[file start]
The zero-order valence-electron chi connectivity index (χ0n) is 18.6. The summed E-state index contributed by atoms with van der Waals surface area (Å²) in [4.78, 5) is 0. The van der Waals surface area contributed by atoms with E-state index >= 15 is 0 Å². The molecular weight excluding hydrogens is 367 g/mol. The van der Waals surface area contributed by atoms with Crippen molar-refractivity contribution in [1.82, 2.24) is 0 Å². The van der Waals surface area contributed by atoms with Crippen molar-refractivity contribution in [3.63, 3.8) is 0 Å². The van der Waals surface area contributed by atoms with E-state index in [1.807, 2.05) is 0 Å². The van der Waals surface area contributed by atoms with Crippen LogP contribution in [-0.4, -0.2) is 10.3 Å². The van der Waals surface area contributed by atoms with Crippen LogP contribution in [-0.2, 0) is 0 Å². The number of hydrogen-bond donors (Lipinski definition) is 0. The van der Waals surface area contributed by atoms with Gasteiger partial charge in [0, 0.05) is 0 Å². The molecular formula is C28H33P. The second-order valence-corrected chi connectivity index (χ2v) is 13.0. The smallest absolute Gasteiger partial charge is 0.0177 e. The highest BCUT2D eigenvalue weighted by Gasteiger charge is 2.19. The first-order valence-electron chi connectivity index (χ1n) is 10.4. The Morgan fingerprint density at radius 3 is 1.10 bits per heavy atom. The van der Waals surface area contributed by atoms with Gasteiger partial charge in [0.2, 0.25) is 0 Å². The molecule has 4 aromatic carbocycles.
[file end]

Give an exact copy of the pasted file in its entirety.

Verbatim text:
The zero-order valence-electron chi connectivity index (χ0n) is 18.6. The summed E-state index contributed by atoms with van der Waals surface area (Å²) in [4.78, 5) is 0. The van der Waals surface area contributed by atoms with E-state index >= 15 is 0 Å². The molecular weight excluding hydrogens is 367 g/mol. The van der Waals surface area contributed by atoms with Crippen molar-refractivity contribution in [1.82, 2.24) is 0 Å². The van der Waals surface area contributed by atoms with Crippen molar-refractivity contribution in [3.63, 3.8) is 0 Å². The van der Waals surface area contributed by atoms with E-state index in [1.807, 2.05) is 0 Å². The van der Waals surface area contributed by atoms with Crippen LogP contribution in [-0.4, -0.2) is 10.3 Å². The van der Waals surface area contributed by atoms with Crippen LogP contribution in [-0.2, 0) is 0 Å². The number of hydrogen-bond donors (Lipinski definition) is 0. The van der Waals surface area contributed by atoms with Gasteiger partial charge in [0, 0.05) is 0 Å². The molecular formula is C28H33P. The second-order valence-corrected chi connectivity index (χ2v) is 13.0. The smallest absolute Gasteiger partial charge is 0.0177 e. The highest BCUT2D eigenvalue weighted by Gasteiger charge is 2.19. The first-order valence-electron chi connectivity index (χ1n) is 10.4. The Morgan fingerprint density at radius 3 is 1.10 bits per heavy atom. The van der Waals surface area contributed by atoms with Gasteiger partial charge in [0.2, 0.25) is 0 Å². The molecule has 4 aromatic carbocycles.